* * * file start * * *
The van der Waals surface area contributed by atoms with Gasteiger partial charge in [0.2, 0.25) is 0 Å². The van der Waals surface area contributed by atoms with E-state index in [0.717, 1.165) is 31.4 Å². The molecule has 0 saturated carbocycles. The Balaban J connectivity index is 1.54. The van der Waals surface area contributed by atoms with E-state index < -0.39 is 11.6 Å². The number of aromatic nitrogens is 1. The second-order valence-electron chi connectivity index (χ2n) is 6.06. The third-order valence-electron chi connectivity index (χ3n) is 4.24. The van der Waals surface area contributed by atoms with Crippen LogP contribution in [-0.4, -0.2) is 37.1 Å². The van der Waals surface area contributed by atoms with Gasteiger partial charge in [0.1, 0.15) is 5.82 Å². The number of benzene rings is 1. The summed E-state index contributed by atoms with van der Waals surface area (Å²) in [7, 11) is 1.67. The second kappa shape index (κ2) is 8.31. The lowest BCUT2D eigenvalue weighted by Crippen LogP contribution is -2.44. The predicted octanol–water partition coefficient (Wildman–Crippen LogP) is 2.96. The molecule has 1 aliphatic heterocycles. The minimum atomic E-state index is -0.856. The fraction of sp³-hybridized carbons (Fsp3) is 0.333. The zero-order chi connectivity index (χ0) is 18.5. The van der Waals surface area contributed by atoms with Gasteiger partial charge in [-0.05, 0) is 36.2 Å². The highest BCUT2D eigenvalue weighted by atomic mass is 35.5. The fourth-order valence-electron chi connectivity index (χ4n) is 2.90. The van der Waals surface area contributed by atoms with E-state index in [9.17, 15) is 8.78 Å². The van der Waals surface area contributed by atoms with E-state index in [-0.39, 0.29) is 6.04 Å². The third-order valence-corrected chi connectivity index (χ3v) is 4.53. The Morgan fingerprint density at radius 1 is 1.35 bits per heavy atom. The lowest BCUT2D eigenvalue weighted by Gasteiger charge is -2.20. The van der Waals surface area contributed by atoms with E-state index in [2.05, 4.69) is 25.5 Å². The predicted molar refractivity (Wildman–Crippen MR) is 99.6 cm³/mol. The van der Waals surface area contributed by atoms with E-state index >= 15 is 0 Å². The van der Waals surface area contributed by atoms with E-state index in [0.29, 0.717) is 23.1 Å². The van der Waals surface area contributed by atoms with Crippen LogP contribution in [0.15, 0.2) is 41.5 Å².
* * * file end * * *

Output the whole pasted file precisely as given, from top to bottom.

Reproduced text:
The van der Waals surface area contributed by atoms with Gasteiger partial charge in [0.2, 0.25) is 0 Å². The van der Waals surface area contributed by atoms with E-state index in [0.717, 1.165) is 31.4 Å². The molecule has 0 saturated carbocycles. The Balaban J connectivity index is 1.54. The van der Waals surface area contributed by atoms with E-state index < -0.39 is 11.6 Å². The number of aromatic nitrogens is 1. The second-order valence-electron chi connectivity index (χ2n) is 6.06. The third-order valence-electron chi connectivity index (χ3n) is 4.24. The van der Waals surface area contributed by atoms with Crippen LogP contribution in [-0.4, -0.2) is 37.1 Å². The van der Waals surface area contributed by atoms with Gasteiger partial charge in [0.1, 0.15) is 5.82 Å². The number of benzene rings is 1. The summed E-state index contributed by atoms with van der Waals surface area (Å²) in [7, 11) is 1.67. The second kappa shape index (κ2) is 8.31. The lowest BCUT2D eigenvalue weighted by Crippen LogP contribution is -2.44. The predicted octanol–water partition coefficient (Wildman–Crippen LogP) is 2.96. The molecule has 1 aliphatic heterocycles. The minimum atomic E-state index is -0.856. The fraction of sp³-hybridized carbons (Fsp3) is 0.333. The zero-order chi connectivity index (χ0) is 18.5. The van der Waals surface area contributed by atoms with Gasteiger partial charge in [-0.05, 0) is 36.2 Å². The highest BCUT2D eigenvalue weighted by atomic mass is 35.5. The fourth-order valence-electron chi connectivity index (χ4n) is 2.90. The van der Waals surface area contributed by atoms with E-state index in [9.17, 15) is 8.78 Å². The van der Waals surface area contributed by atoms with E-state index in [-0.39, 0.29) is 6.04 Å². The third-order valence-corrected chi connectivity index (χ3v) is 4.53. The Morgan fingerprint density at radius 1 is 1.35 bits per heavy atom. The lowest BCUT2D eigenvalue weighted by Gasteiger charge is -2.20. The van der Waals surface area contributed by atoms with E-state index in [2.05, 4.69) is 25.5 Å². The predicted molar refractivity (Wildman–Crippen MR) is 99.6 cm³/mol. The van der Waals surface area contributed by atoms with E-state index >= 15 is 0 Å². The van der Waals surface area contributed by atoms with E-state index in [0.29, 0.717) is 23.1 Å². The van der Waals surface area contributed by atoms with Crippen LogP contribution in [0.15, 0.2) is 41.5 Å².